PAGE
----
If I'm Ron Brown, I'm either thanking the Good Lord for being spared the wrath of the last couple of weeks, or quietly wondering why everyone has ignored him for the last week. It seems Brown is the only Husker coach who hasn't been the target of speculation or criticism in the last couple of weeks...and for the most part, the speculation and criticism is really unfounded.
I get why people are a little uppity around the Husker fan base; I'm not happy with how the Big XII Championship game turned out either. But to borrow a saying from Bill Callahan: "It is what it is." I don't have an explanation as to why Taylor Martinez was allowed to finish the game, and I don't think we're going to get one. The coaches made their decision, and they have to live with it.
Let's start with Watson. Watson's record in Big XII Championship games in recent years is not so good, but let's not forget what he had to work with. A 2005 Colorado team fighting off the death spiral of the Gary Barnett era, and against a Texas team that went on to win a national championship. A 2009 Nebraska team that struggled to find healthy I-backs, offensive lineman, and a quarterback on the field. We knew those teams weren't great offensive teams for various reasons. 2010 looked like it was going to break that mold...until Taylor Martinez limped off the field just before halftime of the Missouri game. Martinez was never the same though he was back in the game for a couple of the games, but without his game-breaking speed, the offense suffered. Some blame Watson for this, but let's remember that football is quickly becoming a quarterback driven game. How good would Auburn have been without Cam Newton this season? How important was Colt McCoy for Texas last year?
I say this not to imply that Watson should be praised for his offense, but rather that fans remember that when Nebraska was down two of the Huskers three game-breakers in the biggest game of the year, you have to expect a bit of a struggle. Is Watson going to Vanderbilt? Don't know. But be careful what you wish for. People were awfully excited about Bill Callahan running the Nebraska offense in 2004, but by 2007, most Husker fans would have gladly used up their vacation time to help Callahan pack up his house after that Oklahoma State game.
I've heard criticism after criticism of Bo Pelini in the last week, starting with the rumors regarding Miami. The story out of Miami carried on for days without any basis in reality. Every Pelini statement was then dissected and rehashed to look for what wasn't being said. Did anybody ever follow through in Miami to try and validate the story? Hardly. Instead, idle speculation became validated in a vacuum. Nature abhors a vacuum, and the media wouldn't accept anything less than an "I'm planning to stay at Nebraska for the next 40 years." Of course, all you have to do is look at Nick Saban and realize that even that isn't going to cut it. It's a lose-lose proposition for coaches who don't want to have to debunk the story every time someone makes up a rumor. (See Martinez, Taylor, re: transfer/suspension)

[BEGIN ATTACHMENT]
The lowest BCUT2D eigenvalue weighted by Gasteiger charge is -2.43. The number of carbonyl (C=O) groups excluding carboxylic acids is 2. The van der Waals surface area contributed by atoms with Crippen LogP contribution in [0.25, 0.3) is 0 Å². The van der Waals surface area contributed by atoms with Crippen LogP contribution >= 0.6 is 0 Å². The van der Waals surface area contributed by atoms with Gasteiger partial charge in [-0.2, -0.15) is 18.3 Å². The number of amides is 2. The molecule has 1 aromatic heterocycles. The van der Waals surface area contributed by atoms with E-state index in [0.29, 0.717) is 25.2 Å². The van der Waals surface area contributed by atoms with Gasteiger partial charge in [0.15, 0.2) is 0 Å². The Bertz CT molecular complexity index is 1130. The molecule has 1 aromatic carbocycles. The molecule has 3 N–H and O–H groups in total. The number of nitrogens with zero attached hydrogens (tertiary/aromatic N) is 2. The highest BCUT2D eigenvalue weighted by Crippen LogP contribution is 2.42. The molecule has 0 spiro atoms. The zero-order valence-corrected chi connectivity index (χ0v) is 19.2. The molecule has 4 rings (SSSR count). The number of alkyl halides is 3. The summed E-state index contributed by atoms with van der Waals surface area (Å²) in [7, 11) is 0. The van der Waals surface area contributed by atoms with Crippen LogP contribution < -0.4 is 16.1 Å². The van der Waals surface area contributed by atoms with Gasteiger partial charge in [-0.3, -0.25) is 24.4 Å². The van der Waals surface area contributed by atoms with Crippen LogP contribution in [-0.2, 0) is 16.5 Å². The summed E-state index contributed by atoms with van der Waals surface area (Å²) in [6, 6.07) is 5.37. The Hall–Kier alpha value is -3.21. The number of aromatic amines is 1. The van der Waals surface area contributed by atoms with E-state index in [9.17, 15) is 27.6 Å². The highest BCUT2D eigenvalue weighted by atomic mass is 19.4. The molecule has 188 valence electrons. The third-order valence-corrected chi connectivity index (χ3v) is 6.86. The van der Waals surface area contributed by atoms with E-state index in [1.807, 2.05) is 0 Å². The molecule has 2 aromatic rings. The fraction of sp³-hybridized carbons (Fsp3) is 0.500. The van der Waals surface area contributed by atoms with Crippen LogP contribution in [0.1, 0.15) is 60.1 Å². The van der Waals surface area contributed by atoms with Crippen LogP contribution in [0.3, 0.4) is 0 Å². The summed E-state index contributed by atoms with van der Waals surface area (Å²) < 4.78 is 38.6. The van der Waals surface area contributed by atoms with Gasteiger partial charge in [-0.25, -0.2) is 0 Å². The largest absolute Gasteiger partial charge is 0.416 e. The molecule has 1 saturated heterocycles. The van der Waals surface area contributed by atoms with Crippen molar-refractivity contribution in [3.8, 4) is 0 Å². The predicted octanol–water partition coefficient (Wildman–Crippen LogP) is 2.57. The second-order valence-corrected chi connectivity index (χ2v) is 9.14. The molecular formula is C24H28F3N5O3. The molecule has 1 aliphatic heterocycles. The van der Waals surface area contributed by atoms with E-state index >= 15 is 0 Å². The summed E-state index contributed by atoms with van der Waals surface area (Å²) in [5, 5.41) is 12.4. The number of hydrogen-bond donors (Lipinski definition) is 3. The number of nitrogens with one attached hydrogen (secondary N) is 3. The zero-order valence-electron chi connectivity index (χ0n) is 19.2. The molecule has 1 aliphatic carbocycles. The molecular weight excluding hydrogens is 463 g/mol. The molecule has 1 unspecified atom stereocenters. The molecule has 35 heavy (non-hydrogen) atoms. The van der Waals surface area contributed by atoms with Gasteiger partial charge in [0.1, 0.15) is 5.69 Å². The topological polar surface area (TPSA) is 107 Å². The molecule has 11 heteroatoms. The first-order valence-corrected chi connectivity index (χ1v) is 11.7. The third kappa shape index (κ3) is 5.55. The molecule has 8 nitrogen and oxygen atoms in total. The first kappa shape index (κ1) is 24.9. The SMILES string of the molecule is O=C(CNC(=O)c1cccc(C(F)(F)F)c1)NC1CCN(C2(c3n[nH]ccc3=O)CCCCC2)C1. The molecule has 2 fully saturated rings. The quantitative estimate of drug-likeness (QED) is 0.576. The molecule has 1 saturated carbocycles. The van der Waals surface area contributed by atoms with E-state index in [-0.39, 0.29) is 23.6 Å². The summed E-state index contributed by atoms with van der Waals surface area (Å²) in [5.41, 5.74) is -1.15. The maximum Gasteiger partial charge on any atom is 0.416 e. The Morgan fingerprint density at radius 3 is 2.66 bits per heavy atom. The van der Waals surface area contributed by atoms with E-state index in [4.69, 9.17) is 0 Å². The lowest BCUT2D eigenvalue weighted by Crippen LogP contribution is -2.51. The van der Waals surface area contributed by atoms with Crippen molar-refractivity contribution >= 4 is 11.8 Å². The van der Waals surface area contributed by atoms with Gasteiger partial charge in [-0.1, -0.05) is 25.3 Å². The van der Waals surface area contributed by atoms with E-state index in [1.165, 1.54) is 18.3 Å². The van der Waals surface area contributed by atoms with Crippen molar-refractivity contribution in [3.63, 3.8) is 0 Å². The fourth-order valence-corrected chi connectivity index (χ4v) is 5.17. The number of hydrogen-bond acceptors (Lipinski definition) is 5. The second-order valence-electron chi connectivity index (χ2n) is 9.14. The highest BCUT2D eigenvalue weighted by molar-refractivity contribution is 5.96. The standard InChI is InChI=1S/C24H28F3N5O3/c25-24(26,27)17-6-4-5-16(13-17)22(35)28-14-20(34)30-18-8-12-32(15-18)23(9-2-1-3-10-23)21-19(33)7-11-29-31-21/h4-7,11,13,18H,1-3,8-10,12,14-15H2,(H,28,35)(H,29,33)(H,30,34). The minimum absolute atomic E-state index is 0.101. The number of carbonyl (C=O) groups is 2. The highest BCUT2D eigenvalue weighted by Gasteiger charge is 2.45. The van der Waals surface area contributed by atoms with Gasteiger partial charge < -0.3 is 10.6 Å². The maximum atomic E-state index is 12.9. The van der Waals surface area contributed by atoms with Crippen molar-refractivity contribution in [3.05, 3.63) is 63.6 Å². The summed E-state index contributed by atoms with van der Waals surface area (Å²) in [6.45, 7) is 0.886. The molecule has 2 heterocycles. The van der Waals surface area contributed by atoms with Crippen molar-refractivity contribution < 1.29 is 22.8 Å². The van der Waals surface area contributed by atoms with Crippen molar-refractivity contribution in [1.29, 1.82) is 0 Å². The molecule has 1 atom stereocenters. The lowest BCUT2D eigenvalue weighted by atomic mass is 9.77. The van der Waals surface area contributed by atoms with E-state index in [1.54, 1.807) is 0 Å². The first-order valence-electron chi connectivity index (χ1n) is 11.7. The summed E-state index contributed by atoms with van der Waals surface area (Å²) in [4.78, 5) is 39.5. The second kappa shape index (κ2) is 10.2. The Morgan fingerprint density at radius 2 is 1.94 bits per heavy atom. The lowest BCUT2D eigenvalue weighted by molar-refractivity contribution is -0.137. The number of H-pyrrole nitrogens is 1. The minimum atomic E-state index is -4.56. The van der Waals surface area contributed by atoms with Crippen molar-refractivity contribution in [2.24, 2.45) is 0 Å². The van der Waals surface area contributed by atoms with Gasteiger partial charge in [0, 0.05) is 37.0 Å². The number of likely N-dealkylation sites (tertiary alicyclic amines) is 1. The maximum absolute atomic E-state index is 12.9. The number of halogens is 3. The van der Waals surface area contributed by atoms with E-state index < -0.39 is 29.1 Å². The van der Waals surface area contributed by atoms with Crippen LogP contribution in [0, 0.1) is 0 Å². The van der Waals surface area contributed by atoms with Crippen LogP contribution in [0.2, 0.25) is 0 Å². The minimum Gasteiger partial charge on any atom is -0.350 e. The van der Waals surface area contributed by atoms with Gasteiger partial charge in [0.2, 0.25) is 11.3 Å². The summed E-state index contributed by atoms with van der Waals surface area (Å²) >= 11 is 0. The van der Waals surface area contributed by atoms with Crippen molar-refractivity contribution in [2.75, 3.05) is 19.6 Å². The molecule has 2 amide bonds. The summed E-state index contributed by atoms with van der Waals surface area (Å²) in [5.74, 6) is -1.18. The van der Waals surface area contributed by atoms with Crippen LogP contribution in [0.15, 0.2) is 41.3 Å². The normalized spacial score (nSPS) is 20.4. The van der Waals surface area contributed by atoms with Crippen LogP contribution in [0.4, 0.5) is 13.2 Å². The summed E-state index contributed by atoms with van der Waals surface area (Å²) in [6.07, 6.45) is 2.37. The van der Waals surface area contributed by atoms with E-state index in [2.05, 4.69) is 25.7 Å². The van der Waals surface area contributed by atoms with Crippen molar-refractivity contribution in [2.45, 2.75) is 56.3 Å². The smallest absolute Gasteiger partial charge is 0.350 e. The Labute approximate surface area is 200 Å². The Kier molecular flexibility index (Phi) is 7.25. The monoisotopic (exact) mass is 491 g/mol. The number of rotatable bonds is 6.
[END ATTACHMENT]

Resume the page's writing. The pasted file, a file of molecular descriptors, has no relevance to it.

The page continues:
Did Bo Pelini talk to someone about the Miami job? He probably took one phone call, and that's about it. And that phone call likely might have been placed cold, with no forewarning as to what was happening or going to happen. So when the media kept rehashing the same old story, Pelini was forced to issue a statement, which then was promptly hashed up to identify what wasn't said. Then yesterday, things went from silly to absurd when someone asked Pelini about his birthday. My guess is Pelini took that question as "we have nothing else to ask, so this discussion is over." And of course, the media then runs with it. Even sportswriters in Columbia, Missouri try to make something out of it.
I'm not saying that there aren't questions about where Nebraska football is, but I've had enough of fans and media making mountains out of molehills. In case people haven't realized it, Nebraska's won two more games in under three years with Bo Pelini than they won in four years under Bill Callahan. Nebraska football isn't quite back, but it's closer than it has been since the start of the millenium. Last week, ESPN's Colin Cowherd suggested that Pelini might be considered by some to be in the same class as Nick Saban and Urban Meyer. That's excessive hyperbole, because Pelini doesn't have the resume those two gentlemen have... yet.. That being said, I think it's something that everybody around these parts need to keep in mind. There's a lot of good things happening with Nebraska football; there's no need to obsess or rumor about something bad. Criticism is one thing, but let's have some balance out there.
Frankly, if I'm Ron Brown, I'm thinking now's the time to schedule another school presentation. Maybe a good distraction by the ACLU will quiet out much of the criticism. Or maybe he can get away with one, especially if Watson takes the offensive coordinator job with Texas.